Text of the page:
We can point to TT in his draft selections on the defensive side of the ball, but no matter how you draft, you need your coaching staff to teach and coach up the players you’ve got. We can heap blame at the feet of TT for the defensive personnel, but when positional groups tend to struggle (ILB, DL) that says something about the coaching.

        “it’s unreasonable to not spend anything in free agency to get over the hump.”

        The Packers did spend in FA: they bought one of the best WR available and the top OT available. Caponomics don’t allow you to spend willy-nilly. I would argue that TT has his eye on the 2016 off-season when he’ll have a bunch of his own FAs to sign, and will probably lose a couple even with the cushion the team currently has.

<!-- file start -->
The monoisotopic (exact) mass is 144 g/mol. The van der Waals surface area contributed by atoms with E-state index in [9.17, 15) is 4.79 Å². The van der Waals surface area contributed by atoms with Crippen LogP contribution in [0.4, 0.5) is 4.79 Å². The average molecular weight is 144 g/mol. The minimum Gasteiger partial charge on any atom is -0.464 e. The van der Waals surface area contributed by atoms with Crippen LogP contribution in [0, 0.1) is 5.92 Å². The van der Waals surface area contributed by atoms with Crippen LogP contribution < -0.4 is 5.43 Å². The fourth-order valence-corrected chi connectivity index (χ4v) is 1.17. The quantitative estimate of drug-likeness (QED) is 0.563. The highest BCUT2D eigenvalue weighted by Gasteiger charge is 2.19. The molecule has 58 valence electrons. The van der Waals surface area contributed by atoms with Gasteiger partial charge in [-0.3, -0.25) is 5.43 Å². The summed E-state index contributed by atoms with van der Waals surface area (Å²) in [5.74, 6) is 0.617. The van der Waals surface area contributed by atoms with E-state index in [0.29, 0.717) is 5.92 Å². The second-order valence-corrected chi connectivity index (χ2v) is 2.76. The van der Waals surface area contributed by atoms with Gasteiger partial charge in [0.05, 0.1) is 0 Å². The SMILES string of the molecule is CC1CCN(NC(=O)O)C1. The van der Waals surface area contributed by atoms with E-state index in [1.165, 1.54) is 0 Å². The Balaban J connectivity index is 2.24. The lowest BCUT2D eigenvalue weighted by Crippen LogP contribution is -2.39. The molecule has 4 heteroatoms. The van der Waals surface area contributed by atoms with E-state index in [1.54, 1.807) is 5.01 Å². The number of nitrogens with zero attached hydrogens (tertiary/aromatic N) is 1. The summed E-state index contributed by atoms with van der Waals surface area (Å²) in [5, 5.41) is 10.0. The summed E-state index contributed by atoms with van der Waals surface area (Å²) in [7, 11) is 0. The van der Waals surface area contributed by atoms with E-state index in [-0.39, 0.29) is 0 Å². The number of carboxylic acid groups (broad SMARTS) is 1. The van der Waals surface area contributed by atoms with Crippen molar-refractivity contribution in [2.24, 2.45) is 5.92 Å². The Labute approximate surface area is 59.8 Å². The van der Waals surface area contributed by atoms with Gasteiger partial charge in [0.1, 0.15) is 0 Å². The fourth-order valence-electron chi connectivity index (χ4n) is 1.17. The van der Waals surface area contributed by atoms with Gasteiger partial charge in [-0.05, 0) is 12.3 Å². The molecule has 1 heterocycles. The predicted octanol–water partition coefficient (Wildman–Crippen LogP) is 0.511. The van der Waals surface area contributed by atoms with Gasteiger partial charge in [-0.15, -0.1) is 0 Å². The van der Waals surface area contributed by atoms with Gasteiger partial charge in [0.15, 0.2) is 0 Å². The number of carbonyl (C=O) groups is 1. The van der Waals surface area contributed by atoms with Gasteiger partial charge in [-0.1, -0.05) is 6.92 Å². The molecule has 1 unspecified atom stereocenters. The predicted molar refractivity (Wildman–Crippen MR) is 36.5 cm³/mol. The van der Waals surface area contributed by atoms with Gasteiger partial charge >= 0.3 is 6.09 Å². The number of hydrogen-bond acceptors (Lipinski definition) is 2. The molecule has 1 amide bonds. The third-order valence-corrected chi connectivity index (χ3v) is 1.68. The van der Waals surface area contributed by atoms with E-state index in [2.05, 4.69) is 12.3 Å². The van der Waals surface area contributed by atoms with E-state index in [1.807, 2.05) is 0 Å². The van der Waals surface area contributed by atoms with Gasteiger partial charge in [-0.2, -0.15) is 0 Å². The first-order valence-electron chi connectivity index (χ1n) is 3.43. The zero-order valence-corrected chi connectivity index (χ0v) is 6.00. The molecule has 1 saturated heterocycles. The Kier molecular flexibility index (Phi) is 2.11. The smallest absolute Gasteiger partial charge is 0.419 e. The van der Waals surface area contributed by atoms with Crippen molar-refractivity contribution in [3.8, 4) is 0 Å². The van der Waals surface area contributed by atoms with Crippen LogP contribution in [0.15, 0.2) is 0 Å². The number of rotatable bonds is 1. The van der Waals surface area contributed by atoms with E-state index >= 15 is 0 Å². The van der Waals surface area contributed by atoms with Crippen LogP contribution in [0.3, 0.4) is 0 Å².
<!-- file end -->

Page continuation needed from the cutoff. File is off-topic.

• william dickson

        perry played well so did neal and jones in 3rd year,we had the best team last year just did not win…but still the TT haters …don’t get it,signed cobb and bb but not enough..o well….good luck archie

    • Since ’61